Running a Scriptblock on Multiple Remote Computers

You can also run a scriptblock on multiple remote computers. This is referred to as a 1-to-many or fan-out configuration. Although the Invoke-Command cmdlet's -ComputerName parameter is shown with a single computer name in Figure 1, it can support multiple computer names. For example, the command 

PS C:\> Invoke-Command<br>  \\{ Get-ChildItem env:co* \\}<br>  -Computer titan,rigel

executes the Get-ChildItem cmdlet on two remote computers. (Although this command wraps here, you'd enter it all on one line in the PowerShell console. The same holds true for the other commands that wrap.) Just as in Figure 1, the PSComputerName column in the output will contain the computer names.

Running a Scriptblock as a Background Job

PowerShell 2.0 supports background jobs, which let you run a command in the background. This capability can be useful for commands that take a long time to run.

To start a background job on the local computer, you can use the Start-Job cmdlet. However, this cmdlet doesn't have a -ComputerName parameter, which means you can't use it to run a background job on a remote computer. Instead, you need to use the Invoke-Command cmdlet with the -AsJob parameter. For example, the topmost command in Figure 2 runs a scriptblock as a background job on the titan remote computer.

After I entered this command, the prompt appeared right away, as PowerShell dispatched the scriptblock to run on the remote computer and returned control to me afterward. The warning message indicates that the executed command didn't fit in the console window, so it wasn't included in the output. If I would've had a wider console window, the PowerShell output formatter would've listed the command as well. The Id and Name columns identify the job by ID and friendly name, respectively, and the State column indicates whether the job is still running, paused, or completed. The HasMoreData column tells you whether all the data was retrieved from the job or whether the job has more data that needs to be retrieved.

To check whether a background job has completed, you can use the Get-Job cmdlet, as the second command in Figure 2 shows. When you don't include any parameters, Get-Job checks the status of all the jobs that were started in the current session. If you have many jobs running, you can use parameters such as -Id or -Name to specify which job you want to check. When a background job is finished, the State column in the output will read Completed.

To retrieve a background job's results, you can use the Receive-Job cmdlet. Like Get-Job, Receive-Job returns the output from all the jobs that were started in the current session, unless you use a parameter to specify which job. For example, the last command in Figure 2 uses the -Id parameter to get the output from the job whose ID is 9. (I omitted the -Id parameter name because it's optional.) Figure 3 shows the end of the output from this remote background job.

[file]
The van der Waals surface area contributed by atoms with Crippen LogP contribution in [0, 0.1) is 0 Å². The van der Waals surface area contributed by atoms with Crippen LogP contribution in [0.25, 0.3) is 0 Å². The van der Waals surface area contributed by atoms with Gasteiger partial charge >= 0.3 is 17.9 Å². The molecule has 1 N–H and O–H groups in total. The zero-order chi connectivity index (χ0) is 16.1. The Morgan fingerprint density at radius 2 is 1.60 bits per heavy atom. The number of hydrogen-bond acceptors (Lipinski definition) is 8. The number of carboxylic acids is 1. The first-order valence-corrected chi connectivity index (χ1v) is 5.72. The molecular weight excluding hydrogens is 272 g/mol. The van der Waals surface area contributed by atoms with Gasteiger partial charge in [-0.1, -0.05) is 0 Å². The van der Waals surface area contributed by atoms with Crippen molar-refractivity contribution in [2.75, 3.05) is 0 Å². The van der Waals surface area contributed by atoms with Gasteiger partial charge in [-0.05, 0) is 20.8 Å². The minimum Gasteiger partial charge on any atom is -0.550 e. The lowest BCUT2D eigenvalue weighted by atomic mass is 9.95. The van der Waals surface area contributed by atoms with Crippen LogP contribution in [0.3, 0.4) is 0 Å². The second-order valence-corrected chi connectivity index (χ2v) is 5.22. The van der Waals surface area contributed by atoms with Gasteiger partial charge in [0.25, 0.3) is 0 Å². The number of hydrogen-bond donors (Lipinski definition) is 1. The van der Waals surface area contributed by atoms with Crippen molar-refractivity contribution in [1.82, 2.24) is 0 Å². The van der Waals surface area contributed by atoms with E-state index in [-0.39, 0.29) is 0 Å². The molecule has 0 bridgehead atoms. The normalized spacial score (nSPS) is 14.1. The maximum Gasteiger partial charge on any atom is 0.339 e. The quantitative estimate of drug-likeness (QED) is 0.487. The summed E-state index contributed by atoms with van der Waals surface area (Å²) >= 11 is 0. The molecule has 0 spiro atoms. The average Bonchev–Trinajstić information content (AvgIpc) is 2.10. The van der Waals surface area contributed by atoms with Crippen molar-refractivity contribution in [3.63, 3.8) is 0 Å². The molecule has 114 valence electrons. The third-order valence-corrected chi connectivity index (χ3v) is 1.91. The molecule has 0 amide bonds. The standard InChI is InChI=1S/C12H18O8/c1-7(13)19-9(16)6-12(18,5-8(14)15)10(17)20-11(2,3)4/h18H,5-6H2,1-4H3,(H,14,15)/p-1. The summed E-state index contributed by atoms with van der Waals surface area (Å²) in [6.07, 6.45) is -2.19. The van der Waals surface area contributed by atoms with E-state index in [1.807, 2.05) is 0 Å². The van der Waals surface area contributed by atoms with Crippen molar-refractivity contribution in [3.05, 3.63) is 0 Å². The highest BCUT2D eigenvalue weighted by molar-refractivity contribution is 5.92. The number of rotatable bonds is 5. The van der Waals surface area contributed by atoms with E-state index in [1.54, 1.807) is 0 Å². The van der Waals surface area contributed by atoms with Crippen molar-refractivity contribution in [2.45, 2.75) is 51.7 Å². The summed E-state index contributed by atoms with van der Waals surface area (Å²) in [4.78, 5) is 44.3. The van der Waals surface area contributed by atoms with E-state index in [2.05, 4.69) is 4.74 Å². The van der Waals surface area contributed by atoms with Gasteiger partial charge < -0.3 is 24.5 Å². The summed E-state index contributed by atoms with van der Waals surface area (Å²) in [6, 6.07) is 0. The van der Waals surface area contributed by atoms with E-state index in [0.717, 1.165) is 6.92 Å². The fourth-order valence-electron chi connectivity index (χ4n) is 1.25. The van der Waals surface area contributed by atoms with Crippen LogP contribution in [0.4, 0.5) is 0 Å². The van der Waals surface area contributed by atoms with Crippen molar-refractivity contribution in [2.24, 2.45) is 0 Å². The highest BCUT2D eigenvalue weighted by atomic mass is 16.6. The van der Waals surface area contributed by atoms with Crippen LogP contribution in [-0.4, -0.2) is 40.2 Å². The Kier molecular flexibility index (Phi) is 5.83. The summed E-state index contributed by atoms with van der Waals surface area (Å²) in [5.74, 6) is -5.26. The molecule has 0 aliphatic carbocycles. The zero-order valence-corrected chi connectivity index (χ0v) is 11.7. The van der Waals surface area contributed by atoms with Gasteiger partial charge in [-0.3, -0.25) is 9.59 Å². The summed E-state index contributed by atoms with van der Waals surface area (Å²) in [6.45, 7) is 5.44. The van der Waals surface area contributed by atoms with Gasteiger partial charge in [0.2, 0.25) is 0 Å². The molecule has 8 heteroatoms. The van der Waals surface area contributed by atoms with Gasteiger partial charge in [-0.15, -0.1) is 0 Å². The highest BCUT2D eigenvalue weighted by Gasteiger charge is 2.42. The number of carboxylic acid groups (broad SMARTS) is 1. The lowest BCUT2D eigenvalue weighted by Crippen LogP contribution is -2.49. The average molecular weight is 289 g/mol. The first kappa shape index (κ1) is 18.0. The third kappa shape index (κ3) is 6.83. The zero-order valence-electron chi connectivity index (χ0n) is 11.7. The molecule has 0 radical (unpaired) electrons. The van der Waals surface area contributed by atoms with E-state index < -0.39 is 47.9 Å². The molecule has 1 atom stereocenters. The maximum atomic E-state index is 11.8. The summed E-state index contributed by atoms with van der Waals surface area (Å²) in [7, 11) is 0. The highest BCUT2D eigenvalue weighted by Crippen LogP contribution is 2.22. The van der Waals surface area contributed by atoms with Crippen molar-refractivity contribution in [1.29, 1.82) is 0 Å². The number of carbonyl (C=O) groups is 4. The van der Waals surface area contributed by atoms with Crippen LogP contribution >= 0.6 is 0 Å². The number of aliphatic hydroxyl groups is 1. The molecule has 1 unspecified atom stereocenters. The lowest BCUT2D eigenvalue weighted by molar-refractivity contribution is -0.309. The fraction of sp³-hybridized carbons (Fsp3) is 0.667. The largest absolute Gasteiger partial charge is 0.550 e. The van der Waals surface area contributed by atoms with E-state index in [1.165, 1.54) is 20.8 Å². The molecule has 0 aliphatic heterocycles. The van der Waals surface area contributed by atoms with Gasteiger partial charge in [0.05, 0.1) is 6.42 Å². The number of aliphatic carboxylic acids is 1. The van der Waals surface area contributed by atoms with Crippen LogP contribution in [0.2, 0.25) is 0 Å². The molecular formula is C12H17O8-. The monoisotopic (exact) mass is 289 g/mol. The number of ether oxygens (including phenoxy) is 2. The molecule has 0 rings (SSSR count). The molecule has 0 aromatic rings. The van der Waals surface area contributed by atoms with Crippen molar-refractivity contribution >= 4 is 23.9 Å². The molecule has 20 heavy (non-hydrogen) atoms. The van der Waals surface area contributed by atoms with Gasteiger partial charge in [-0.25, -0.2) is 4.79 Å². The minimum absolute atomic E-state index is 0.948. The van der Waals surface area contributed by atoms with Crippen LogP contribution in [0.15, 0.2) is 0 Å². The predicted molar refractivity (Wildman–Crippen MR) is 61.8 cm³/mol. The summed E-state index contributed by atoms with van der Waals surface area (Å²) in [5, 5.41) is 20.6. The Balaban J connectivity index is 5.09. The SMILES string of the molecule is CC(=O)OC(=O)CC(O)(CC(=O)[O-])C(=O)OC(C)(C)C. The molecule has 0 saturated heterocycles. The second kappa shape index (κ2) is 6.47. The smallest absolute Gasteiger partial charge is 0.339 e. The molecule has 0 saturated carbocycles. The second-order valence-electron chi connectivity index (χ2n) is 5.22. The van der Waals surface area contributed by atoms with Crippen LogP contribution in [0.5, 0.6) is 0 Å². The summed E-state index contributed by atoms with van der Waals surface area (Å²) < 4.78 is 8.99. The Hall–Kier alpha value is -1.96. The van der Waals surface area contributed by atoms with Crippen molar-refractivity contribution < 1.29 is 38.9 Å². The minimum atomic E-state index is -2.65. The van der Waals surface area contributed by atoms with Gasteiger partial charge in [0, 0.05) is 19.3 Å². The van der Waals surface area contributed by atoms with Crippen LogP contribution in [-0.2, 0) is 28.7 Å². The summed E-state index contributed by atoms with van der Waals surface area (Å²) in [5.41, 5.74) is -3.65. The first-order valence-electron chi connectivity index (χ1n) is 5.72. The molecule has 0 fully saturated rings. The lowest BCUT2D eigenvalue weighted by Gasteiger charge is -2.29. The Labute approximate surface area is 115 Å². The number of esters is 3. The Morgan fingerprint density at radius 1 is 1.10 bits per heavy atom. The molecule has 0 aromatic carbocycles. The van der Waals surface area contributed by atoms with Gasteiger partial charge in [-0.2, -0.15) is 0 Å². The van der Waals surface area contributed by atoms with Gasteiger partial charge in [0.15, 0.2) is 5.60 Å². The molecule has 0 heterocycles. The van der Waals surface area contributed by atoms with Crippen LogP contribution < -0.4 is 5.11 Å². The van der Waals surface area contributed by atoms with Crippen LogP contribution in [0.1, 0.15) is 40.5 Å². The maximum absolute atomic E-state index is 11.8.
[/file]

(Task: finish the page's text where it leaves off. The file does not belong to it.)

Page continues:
Creating PowerShell Sessions

The previous remoting examples showed how to access a PowerShell prompt on a remote computer and how to run commands on remote computers. What I haven't mentioneded yet is that remoting always occurs in the context of a session. A session is where PowerShell lives. When you open a PowerShell console window or PowerShell's Integrated Scripting Environment (ISE), you're creating a session. Without remoting, all sessions run on the local computer and are independent of one another. All the previous examples of remoting create temporary sessions, which are automatically discarded when the remoting is completed. You can also create remote session instances and reuse them, which is much more efficient when you need to access remote computers more than once.

To create new sessions, you use the New-PSSession cmdlet with the -ComputerName parameter. (You can omit the parameter name in commands.) For example, the command

<p>C:\> $sessions =<br>  New-PSSession phineas,ferb,perry</p>

creates three sessions on the three computers named phineas, ferb, and perry. You can view the sessions by outputting the $sessions variable. Just type

$sessions

at the prompt and press Enter. The Invoke-Command cmdlet's -Session parameter supports the session objects created by New-PSSession, so you can then use a command such as 

C:\> Invoke-Command \\{ Get-ChildItem \\}<br>  -session $sessions

This command executes the Get-ChildItem cmdlet on phineas, ferb, and perry, but doesn't close the connections. You can add the -AsJob parameter to run the command in the background, as in

C:\> Invoke-Command \\{ Get-ChildItem \\}<br>  -session $sessions -asjob

You can then use the Get-Job and Receive-Job cmdlets to check the job's status and receive its output.

 

A New Way to Work

PowerShell remoting is a new and powerful way to run commands on remote computers. I hope this demonstration whets your appetite for the new possibilities it provides. For more information about remoting, including troubleshooting, see the PowerShell about_Remote Help topics.